# Categories

# Conforming to protocol

You can add protocols to standard classes to extends their functionality:

@protocol EncodableToString <NSObject>
- (NSString *)toString;
@end

@interface NSDictionary (XYZExtended) <EncodableToString>
@end

@implementation NSDictionary (XYZExtended)
- (NSString *)toString {
    return self.description;
}
@end

where XYZ your project's prefix

# Simple Category

Interface and implementation of a simple category on NSArray, named Filter, with a single method that filters numbers.

It is good practice to add a prefix (PF) to the method to ensure we don't overwrite any future NSArray methods.

@interface NSArray (PFFilter)

- (NSArray *)pf_filterSmaller:(double)number;

@end

@implementation NSArray (PFFilter)

- (NSArray *)pf_filterSmaller:(double)number
{
    NSMutableArray *result = [NSMutableArray array];
    for (id val in self)
    {
        if ([val isKindOfClass:[NSNumber class] && [val doubleValue] >= number)
        {
            [result addObject:val];
        }
    }
    return [result copy];
}

@end

# Declaring a class method

Header file UIColor+XYZPalette.h:

@interface UIColor (XYZPalette)

+(UIColor *)xyz_indigoColor;

@end

and implementation UIColor+XYZPalette.m:

@implementation UIColor (XYZPalette)

+(UIColor *)xyz_indigoColor
{
    return [UIColor colorWithRed:75/255.0f green:0/255.0f blue:130/255.0f alpha:1.0f];
}

@end

# Adding a property with a category

Properties can be added with categories using associated objects, a feature of the Objective-C runtime.

Note that the property declaration of retain, nonatomic matches the last argument to objc_setAssociatedObject. See Attach object to another existing object for explanations.

#import <objc/runtime.h>

@interface UIViewController (ScreenName)

@property (retain, nonatomic) NSString *screenName;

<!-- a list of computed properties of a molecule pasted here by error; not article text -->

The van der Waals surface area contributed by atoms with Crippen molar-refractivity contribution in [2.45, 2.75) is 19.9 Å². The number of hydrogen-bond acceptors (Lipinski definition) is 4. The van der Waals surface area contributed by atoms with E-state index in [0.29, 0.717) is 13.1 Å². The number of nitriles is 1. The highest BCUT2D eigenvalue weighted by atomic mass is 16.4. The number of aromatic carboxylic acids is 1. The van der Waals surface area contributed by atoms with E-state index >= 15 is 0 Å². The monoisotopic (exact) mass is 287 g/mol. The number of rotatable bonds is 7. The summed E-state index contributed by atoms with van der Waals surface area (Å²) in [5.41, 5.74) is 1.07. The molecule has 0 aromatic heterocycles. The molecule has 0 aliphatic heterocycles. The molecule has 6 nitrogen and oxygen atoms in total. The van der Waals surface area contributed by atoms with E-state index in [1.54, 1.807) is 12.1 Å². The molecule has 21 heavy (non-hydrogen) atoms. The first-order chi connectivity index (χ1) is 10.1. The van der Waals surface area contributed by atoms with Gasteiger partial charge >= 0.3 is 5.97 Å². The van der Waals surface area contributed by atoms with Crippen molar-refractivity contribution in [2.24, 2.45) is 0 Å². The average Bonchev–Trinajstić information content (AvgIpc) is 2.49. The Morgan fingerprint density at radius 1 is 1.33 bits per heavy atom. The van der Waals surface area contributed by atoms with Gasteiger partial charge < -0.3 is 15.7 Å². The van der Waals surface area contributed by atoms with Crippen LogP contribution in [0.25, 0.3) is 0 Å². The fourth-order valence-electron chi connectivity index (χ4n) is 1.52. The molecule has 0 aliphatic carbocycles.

@end

@implementation UIViewController (ScreenName)

@dynamic screenName;

- (NSString *)screenName {
    return objc_getAssociatedObject(self, @selector(screenName));
}

- (void)setScreenName:(NSString *)screenName {
    objc_setAssociatedObject(self, @selector(screenName), screenName, OBJC_ASSOCIATION_RETAIN_NONATOMIC);
}

@end

# Create a Category on XCode

Categories provide the ability to add some extra functionality to an object without subclassing or changing the actual object.

For example we want to set some custom fonts. Let's create a category that add functionality to UIFont class. Open your XCode project, click on File -> New -> File and choose Objective-C file, click Next enter your category name say "CustomFont" choose file type as Category and Class as UIFont then Click "Next" followed by "Create."

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Declare the Category Method :-

Click "UIFont+CustomFonts.h" to view the new category's header file. Add the following code to the interface to declare the method.

@interface UIFont (CustomFonts)

+(UIFont *)productSansRegularFontWithSize:(CGFloat)size;

@end

Now Implement the Category Method:-

Click "UIFont+CustomFonts.m" to view the category's implementation file. Add the following code to create a method that will set ProductSansRegular Font.

+(UIFont *)productSansRegularFontWithSize:(CGFloat)size{
    
    return [UIFont fontWithName:@"ProductSans-Regular" size:size];
    
}

Import your category

#import "UIFont+CustomFonts.h"

Now set the Label font

[self.label setFont:[UIFont productSansRegularFontWithSize:16.0]];

# Syntax

  • @interface ClassName (categoryName) // ClassName is the class to be extended
  • // Method and property declarations
  • @end
  • # Remarks

    To avoid method name clashes, it is recommended to use prefixes (like xyz_ in the example). If methods with the same name exist, it is undefined which one will be used in the runtime.